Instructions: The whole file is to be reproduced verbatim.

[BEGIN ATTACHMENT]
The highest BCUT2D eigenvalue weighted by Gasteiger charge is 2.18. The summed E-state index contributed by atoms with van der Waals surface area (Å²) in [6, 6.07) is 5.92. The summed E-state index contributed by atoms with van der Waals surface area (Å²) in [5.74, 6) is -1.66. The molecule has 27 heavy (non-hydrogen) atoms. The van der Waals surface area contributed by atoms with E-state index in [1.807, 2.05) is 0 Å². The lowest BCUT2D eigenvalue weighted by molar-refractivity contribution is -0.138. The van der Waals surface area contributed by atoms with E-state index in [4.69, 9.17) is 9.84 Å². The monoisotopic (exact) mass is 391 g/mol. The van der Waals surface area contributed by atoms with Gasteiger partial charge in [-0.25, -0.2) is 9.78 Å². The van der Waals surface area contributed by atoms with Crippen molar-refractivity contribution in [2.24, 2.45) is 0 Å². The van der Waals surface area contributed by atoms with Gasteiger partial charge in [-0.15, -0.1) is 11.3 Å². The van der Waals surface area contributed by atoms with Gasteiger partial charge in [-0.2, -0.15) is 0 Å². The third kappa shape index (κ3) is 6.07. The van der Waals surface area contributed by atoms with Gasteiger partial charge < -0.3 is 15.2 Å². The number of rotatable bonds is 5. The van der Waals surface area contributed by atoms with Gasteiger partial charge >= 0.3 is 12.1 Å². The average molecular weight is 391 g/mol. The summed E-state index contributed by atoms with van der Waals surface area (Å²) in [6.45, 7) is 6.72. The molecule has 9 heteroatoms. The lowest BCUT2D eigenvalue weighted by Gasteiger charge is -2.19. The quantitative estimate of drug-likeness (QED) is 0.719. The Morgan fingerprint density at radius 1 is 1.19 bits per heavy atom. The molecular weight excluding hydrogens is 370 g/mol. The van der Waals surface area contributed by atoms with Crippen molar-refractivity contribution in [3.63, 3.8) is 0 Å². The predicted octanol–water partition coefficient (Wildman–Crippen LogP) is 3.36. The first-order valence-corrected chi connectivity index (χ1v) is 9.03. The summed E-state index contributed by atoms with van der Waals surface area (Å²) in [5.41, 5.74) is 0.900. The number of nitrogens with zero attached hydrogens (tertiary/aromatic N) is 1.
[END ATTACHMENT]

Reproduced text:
The highest BCUT2D eigenvalue weighted by Gasteiger charge is 2.18. The summed E-state index contributed by atoms with van der Waals surface area (Å²) in [6, 6.07) is 5.92. The summed E-state index contributed by atoms with van der Waals surface area (Å²) in [5.74, 6) is -1.66. The molecule has 27 heavy (non-hydrogen) atoms. The van der Waals surface area contributed by atoms with E-state index in [1.807, 2.05) is 0 Å². The lowest BCUT2D eigenvalue weighted by molar-refractivity contribution is -0.138. The van der Waals surface area contributed by atoms with E-state index in [4.69, 9.17) is 9.84 Å². The monoisotopic (exact) mass is 391 g/mol. The van der Waals surface area contributed by atoms with Gasteiger partial charge in [-0.25, -0.2) is 9.78 Å². The van der Waals surface area contributed by atoms with Crippen molar-refractivity contribution in [2.24, 2.45) is 0 Å². The van der Waals surface area contributed by atoms with Gasteiger partial charge in [-0.15, -0.1) is 11.3 Å². The van der Waals surface area contributed by atoms with Gasteiger partial charge in [-0.2, -0.15) is 0 Å². The third kappa shape index (κ3) is 6.07. The van der Waals surface area contributed by atoms with Gasteiger partial charge < -0.3 is 15.2 Å². The number of rotatable bonds is 5. The van der Waals surface area contributed by atoms with Gasteiger partial charge >= 0.3 is 12.1 Å². The average molecular weight is 391 g/mol. The summed E-state index contributed by atoms with van der Waals surface area (Å²) in [6.45, 7) is 6.72. The molecule has 9 heteroatoms. The lowest BCUT2D eigenvalue weighted by Gasteiger charge is -2.19. The quantitative estimate of drug-likeness (QED) is 0.719. The Morgan fingerprint density at radius 1 is 1.19 bits per heavy atom. The molecular weight excluding hydrogens is 370 g/mol. The van der Waals surface area contributed by atoms with Crippen molar-refractivity contribution in [3.63, 3.8) is 0 Å². The predicted octanol–water partition coefficient (Wildman–Crippen LogP) is 3.36. The first-order valence-corrected chi connectivity index (χ1v) is 9.03. The summed E-state index contributed by atoms with van der Waals surface area (Å²) in [5.41, 5.74) is 0.900. The number of nitrogens with zero attached hydrogens (tertiary/aromatic N) is 1.